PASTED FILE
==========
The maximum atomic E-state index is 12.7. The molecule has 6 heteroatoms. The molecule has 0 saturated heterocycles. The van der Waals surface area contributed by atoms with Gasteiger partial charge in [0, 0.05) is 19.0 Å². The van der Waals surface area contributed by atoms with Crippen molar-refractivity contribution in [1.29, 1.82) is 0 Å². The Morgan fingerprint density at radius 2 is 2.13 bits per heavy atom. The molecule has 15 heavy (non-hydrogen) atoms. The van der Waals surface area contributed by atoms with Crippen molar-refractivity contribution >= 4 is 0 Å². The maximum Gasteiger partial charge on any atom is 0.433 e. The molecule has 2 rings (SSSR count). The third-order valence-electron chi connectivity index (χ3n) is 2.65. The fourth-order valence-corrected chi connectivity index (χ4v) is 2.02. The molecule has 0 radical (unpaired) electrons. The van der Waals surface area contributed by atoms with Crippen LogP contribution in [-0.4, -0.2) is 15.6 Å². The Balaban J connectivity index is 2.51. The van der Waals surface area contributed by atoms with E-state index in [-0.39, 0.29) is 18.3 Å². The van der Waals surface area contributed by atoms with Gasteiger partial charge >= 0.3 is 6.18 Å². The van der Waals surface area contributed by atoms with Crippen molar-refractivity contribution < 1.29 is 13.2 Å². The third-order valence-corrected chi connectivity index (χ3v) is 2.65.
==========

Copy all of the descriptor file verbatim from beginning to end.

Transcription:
The maximum atomic E-state index is 12.7. The molecule has 6 heteroatoms. The molecule has 0 saturated heterocycles. The van der Waals surface area contributed by atoms with Gasteiger partial charge in [0, 0.05) is 19.0 Å². The van der Waals surface area contributed by atoms with Crippen molar-refractivity contribution in [1.29, 1.82) is 0 Å². The Morgan fingerprint density at radius 2 is 2.13 bits per heavy atom. The molecule has 15 heavy (non-hydrogen) atoms. The van der Waals surface area contributed by atoms with Crippen molar-refractivity contribution >= 4 is 0 Å². The maximum Gasteiger partial charge on any atom is 0.433 e. The molecule has 2 rings (SSSR count). The third-order valence-electron chi connectivity index (χ3n) is 2.65. The fourth-order valence-corrected chi connectivity index (χ4v) is 2.02. The molecule has 0 radical (unpaired) electrons. The van der Waals surface area contributed by atoms with Crippen LogP contribution in [-0.4, -0.2) is 15.6 Å². The Balaban J connectivity index is 2.51. The van der Waals surface area contributed by atoms with E-state index in [-0.39, 0.29) is 18.3 Å². The van der Waals surface area contributed by atoms with Gasteiger partial charge >= 0.3 is 6.18 Å². The van der Waals surface area contributed by atoms with Crippen molar-refractivity contribution < 1.29 is 13.2 Å². The third-order valence-corrected chi connectivity index (χ3v) is 2.65.